This is the third of Lisa Henry’s books I’ve read this year and I find that I love her writing, but was starting to despair that perhaps we just didn’t share tastes in stories. Fair enough, everyone’s preferences differ. But this book changed my mind. I really enjoyed it. It’s gritty, but still provides the reader a glimpse at a possible HEA (without ever tripping over into sickeningly sweetness, which I have no stomach for).

Yes, some parts of itok, the whole first half—were really uncomfortable to read. Even as I understood what drew Elijah back to Harlan, I hated seeing him go. Hated seeing him endure and, not only kick himself, but elicit others to do it for him. I hated it, felt indignant on his behalf. I understood it, but I hated it.

Actually, now that I think on it, that was my relationship with a lot of this story. I understood things, even as I didn’t like them. That can’t be easy for an author to balance. For example, I disliked that a lot of the times Elijah really did come across as the simpleton we’re told again and again that he isn’t. But I also understood that what Elijah was, wasn’t simple, but emotionally isolated and inexperienced. It’s not the same thing.  And it physically hurt my heart to watch him grieve, but I understood the need for it.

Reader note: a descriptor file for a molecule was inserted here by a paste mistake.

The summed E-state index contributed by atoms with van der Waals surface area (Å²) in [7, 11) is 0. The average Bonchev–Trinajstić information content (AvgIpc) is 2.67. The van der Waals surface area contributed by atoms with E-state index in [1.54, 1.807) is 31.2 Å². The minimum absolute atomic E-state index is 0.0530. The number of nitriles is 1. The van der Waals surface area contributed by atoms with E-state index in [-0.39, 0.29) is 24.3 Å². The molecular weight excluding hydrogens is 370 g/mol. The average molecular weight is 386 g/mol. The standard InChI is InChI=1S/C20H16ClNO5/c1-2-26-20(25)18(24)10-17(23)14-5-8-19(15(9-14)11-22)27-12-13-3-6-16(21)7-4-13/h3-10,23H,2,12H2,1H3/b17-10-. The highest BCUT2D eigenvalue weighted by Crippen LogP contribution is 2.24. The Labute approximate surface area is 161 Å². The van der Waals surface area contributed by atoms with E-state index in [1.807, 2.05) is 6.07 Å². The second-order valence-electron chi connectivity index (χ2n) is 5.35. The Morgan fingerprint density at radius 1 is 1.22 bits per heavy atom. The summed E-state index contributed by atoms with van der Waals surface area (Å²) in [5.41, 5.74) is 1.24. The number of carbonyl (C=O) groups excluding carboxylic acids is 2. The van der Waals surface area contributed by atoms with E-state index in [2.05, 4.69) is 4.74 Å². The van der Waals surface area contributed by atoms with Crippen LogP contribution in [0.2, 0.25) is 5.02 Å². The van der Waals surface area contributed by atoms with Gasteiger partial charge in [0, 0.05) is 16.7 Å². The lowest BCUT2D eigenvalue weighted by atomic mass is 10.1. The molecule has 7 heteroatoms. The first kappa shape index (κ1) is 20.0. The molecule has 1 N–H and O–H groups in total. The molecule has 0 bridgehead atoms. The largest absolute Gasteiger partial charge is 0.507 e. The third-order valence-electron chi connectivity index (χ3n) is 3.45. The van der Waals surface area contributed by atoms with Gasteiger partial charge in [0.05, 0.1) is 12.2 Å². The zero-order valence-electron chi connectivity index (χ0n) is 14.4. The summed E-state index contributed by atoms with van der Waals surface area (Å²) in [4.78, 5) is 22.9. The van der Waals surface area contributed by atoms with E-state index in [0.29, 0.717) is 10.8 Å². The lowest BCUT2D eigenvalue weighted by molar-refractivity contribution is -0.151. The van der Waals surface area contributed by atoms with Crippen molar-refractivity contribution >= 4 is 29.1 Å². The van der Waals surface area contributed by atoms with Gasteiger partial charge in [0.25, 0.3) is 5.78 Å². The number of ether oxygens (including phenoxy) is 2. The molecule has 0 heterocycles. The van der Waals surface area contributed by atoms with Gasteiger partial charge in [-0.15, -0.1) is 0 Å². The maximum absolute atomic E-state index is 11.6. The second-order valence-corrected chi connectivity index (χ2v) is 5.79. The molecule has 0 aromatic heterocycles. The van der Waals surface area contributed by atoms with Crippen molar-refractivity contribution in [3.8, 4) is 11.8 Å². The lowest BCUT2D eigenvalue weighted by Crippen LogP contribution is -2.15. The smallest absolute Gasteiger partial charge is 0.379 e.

Then there was Grady, oh Grady. He was marvellous. Yes, his is a bit of an insta-love, but it’s explained well enough to feel believable. This is mostly because, though he was instantly attracted, he took no immediate action toward Elijah. I really enjoyed seeing him ‘gentle’ the skittish boy.

One final thing I’d like to mention is Henry’s writing. I’m not sure how to explain that it strikes just the right tone for the story told. It feels a little removed from itself, if that makes sense, and occasionally is clipped bare of extraneous prose. It feels right for a story told predominantly from the vantage of a partially deaf character, who can never quite be part of polite conversation, and therefor society.

I’m calling this a raging success and can’t wait to get my hands on some more of Lisa Henry’s work.